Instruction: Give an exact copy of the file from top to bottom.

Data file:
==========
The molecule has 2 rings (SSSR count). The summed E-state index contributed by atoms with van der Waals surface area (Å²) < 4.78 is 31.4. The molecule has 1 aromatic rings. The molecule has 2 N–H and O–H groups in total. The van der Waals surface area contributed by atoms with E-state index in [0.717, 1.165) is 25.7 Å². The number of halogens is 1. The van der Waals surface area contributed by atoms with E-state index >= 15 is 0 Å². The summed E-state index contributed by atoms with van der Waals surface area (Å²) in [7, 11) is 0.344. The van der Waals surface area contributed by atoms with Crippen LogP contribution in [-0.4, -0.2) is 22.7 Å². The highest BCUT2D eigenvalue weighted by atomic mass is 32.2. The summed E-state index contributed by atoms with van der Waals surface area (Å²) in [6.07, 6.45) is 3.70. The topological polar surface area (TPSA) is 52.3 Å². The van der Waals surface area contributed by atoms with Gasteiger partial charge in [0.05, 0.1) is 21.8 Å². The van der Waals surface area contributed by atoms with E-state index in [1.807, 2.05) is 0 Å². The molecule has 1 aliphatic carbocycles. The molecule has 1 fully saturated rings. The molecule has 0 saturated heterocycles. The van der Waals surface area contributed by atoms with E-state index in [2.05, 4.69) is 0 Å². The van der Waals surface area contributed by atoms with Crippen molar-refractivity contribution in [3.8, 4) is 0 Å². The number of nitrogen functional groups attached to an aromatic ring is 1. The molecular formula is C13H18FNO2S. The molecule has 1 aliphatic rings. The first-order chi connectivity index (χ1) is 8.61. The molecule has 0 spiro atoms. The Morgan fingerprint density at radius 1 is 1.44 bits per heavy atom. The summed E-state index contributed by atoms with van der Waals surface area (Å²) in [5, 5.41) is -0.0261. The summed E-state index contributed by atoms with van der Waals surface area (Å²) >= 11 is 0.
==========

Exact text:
The molecule has 2 rings (SSSR count). The summed E-state index contributed by atoms with van der Waals surface area (Å²) < 4.78 is 31.4. The molecule has 1 aromatic rings. The molecule has 2 N–H and O–H groups in total. The van der Waals surface area contributed by atoms with E-state index in [0.717, 1.165) is 25.7 Å². The number of halogens is 1. The van der Waals surface area contributed by atoms with E-state index >= 15 is 0 Å². The summed E-state index contributed by atoms with van der Waals surface area (Å²) in [7, 11) is 0.344. The van der Waals surface area contributed by atoms with Crippen LogP contribution in [-0.4, -0.2) is 22.7 Å². The highest BCUT2D eigenvalue weighted by atomic mass is 32.2. The summed E-state index contributed by atoms with van der Waals surface area (Å²) in [6.07, 6.45) is 3.70. The topological polar surface area (TPSA) is 52.3 Å². The van der Waals surface area contributed by atoms with Gasteiger partial charge in [0.05, 0.1) is 21.8 Å². The van der Waals surface area contributed by atoms with E-state index in [1.807, 2.05) is 0 Å². The molecule has 1 aliphatic carbocycles. The molecule has 1 fully saturated rings. The molecule has 0 saturated heterocycles. The van der Waals surface area contributed by atoms with E-state index in [2.05, 4.69) is 0 Å². The van der Waals surface area contributed by atoms with Crippen molar-refractivity contribution in [3.8, 4) is 0 Å². The number of nitrogen functional groups attached to an aromatic ring is 1. The molecular formula is C13H18FNO2S. The molecule has 1 aliphatic rings. The first-order chi connectivity index (χ1) is 8.61. The molecule has 0 spiro atoms. The Morgan fingerprint density at radius 1 is 1.44 bits per heavy atom. The summed E-state index contributed by atoms with van der Waals surface area (Å²) in [5, 5.41) is -0.0261. The summed E-state index contributed by atoms with van der Waals surface area (Å²) >= 11 is 0.